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Brier Dudley offers a critical look at technology and business issues affecting the Northwest.

November 28, 2007 at 6:00 AM

Big Fish scales up with Thinglefin

Two months after becoming chief executive at Seattle’s Big Fish Games, Jeremy Lewis is diversifying beyond casual games by acquiring Thinglefin, a local developer of massively multiplayer online games.

The buy gives Big Fish ownership of an intriguing new MMO game that Thinglefin’s all-star team was preparing to release next year.

Thinglefin was started in May by veterans of companies such as Sony, Microsoft, Sega and Monolith and received venture funding in July. Its four employees will continue developing their game and contribute to other projects at Big Fish’s 200-person Seattle office.

“We have a leadership position in online entertainment in certain areas and we wish to extend that leadership position in the area that Thinglefin allows us to,” Lewis said in an interview yesterday.

By expanding and broadening its reach, Big Fish is trying to ensure it remains a big fish in online entertainment.

Lewis compared the situation to that of Internet companies, explaining that “there will be a handful of companies who earn a disproportionate share of the opportunity share that exists within online entertainment.”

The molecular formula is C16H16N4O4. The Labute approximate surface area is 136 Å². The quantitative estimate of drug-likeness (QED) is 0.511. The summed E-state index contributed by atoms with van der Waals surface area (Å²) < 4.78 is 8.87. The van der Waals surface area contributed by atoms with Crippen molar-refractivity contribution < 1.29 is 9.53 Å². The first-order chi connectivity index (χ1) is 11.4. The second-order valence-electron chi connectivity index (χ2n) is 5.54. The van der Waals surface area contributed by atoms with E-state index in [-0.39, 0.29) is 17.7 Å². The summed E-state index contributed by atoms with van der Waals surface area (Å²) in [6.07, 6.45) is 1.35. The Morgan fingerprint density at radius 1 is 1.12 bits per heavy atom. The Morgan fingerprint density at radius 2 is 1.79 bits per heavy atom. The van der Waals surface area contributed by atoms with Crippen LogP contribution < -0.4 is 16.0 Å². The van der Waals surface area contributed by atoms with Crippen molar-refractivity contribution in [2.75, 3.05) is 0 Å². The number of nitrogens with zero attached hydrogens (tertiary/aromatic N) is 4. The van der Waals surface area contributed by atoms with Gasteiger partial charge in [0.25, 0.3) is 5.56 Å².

To be in that handful companies need to have developed good, direct relationships with consumers and “control the leading content and services in that given vertical,” he said.

Financial details weren’t disclosed but Lewis said Big Fish sales will grow more than 100 percent this year, as they have every year since its 2002 launch.

California Venture Partners provided an undisclosed amount of series A funding for Thinglefin in July and presumably made its money back on the Big Fish deal.

Big Fish will keep the Thinglefin brand for the MMO game launching next year. Not much has been said about the game, but Thinglefin has disclosed that it will be free and playable in a browser. That makes it sounds like an interesting bridge between Big Fish’s casual genre and the expansive MMOs that Thinglefin founders worked on before.

Toby Ragaini, Thinglefin co-founder and chief executive, hinted at the connection in his biography at the company site. In addition to mentioning his experience with games such as The Matrix Online and Asheron’s Call, it has this tidbit:

In addition to his work on subscription based titles, with Thinglefin, Toby has entered the emerging market of micro-transactions and seeks to innovate in bringing online games to an increasingly casual game audience.

Lewis said Big Fish had been looking for a premier MMO developer to acquire and “it was only a matter of coincidence that it happened to be a local Seattle company.”

Apparently it was also a coincidence that Big Fish ended up buying a company with an ichthyological sounding name.

Comments | More in | Topics: Games & entertainment


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